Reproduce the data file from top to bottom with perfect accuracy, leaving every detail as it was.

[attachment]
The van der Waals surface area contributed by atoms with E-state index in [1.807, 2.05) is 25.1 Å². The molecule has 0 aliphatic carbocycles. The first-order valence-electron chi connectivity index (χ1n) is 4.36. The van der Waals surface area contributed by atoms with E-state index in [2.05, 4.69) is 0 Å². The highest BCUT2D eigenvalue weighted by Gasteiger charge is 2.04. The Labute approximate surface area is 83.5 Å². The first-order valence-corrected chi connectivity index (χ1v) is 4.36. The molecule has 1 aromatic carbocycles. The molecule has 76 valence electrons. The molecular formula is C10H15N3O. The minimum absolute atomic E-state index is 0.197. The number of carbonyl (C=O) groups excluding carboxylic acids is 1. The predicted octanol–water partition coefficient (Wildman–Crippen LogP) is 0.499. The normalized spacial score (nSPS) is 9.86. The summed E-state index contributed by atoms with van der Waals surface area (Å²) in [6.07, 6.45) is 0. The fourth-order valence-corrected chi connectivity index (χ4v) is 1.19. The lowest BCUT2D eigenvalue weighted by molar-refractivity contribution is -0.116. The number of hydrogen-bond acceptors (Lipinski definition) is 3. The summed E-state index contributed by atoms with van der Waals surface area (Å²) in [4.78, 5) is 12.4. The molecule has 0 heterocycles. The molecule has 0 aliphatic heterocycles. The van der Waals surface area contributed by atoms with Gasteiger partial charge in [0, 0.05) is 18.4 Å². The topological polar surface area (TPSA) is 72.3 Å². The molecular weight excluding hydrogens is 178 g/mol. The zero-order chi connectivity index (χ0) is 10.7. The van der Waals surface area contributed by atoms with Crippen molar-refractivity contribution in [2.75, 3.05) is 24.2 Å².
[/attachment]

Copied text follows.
The van der Waals surface area contributed by atoms with E-state index in [1.807, 2.05) is 25.1 Å². The molecule has 0 aliphatic carbocycles. The first-order valence-electron chi connectivity index (χ1n) is 4.36. The van der Waals surface area contributed by atoms with E-state index in [2.05, 4.69) is 0 Å². The highest BCUT2D eigenvalue weighted by Gasteiger charge is 2.04. The Labute approximate surface area is 83.5 Å². The first-order valence-corrected chi connectivity index (χ1v) is 4.36. The molecule has 1 aromatic carbocycles. The molecule has 76 valence electrons. The molecular formula is C10H15N3O. The minimum absolute atomic E-state index is 0.197. The number of carbonyl (C=O) groups excluding carboxylic acids is 1. The predicted octanol–water partition coefficient (Wildman–Crippen LogP) is 0.499. The normalized spacial score (nSPS) is 9.86. The summed E-state index contributed by atoms with van der Waals surface area (Å²) in [6.07, 6.45) is 0. The fourth-order valence-corrected chi connectivity index (χ4v) is 1.19. The lowest BCUT2D eigenvalue weighted by molar-refractivity contribution is -0.116. The number of hydrogen-bond acceptors (Lipinski definition) is 3. The summed E-state index contributed by atoms with van der Waals surface area (Å²) in [4.78, 5) is 12.4. The molecule has 0 heterocycles. The molecule has 0 aliphatic heterocycles. The van der Waals surface area contributed by atoms with Gasteiger partial charge in [0, 0.05) is 18.4 Å². The topological polar surface area (TPSA) is 72.3 Å². The molecular weight excluding hydrogens is 178 g/mol. The zero-order chi connectivity index (χ0) is 10.7. The van der Waals surface area contributed by atoms with Crippen molar-refractivity contribution in [2.75, 3.05) is 24.2 Å².